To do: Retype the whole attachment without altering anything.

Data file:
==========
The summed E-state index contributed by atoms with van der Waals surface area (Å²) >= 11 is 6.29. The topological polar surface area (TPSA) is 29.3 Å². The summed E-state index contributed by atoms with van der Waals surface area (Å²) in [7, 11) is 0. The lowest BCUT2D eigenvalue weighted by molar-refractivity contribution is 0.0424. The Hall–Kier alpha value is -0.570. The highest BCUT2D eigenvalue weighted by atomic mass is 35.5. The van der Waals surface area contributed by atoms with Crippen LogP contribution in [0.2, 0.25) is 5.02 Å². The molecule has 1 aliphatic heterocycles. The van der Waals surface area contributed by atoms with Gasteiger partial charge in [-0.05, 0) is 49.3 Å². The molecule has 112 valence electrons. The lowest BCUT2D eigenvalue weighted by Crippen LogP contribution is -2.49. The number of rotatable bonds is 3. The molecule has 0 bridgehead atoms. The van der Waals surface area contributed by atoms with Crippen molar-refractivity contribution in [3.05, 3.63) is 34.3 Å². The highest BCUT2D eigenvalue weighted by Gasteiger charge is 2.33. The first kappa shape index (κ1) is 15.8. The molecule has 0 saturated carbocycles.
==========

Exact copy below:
The summed E-state index contributed by atoms with van der Waals surface area (Å²) >= 11 is 6.29. The topological polar surface area (TPSA) is 29.3 Å². The summed E-state index contributed by atoms with van der Waals surface area (Å²) in [7, 11) is 0. The lowest BCUT2D eigenvalue weighted by molar-refractivity contribution is 0.0424. The Hall–Kier alpha value is -0.570. The highest BCUT2D eigenvalue weighted by atomic mass is 35.5. The van der Waals surface area contributed by atoms with Crippen LogP contribution in [0.2, 0.25) is 5.02 Å². The molecule has 1 aliphatic heterocycles. The van der Waals surface area contributed by atoms with Gasteiger partial charge in [-0.05, 0) is 49.3 Å². The molecule has 112 valence electrons. The lowest BCUT2D eigenvalue weighted by Crippen LogP contribution is -2.49. The number of rotatable bonds is 3. The molecule has 0 bridgehead atoms. The van der Waals surface area contributed by atoms with Crippen molar-refractivity contribution in [3.05, 3.63) is 34.3 Å². The highest BCUT2D eigenvalue weighted by Gasteiger charge is 2.33. The first kappa shape index (κ1) is 15.8. The molecule has 0 saturated carbocycles.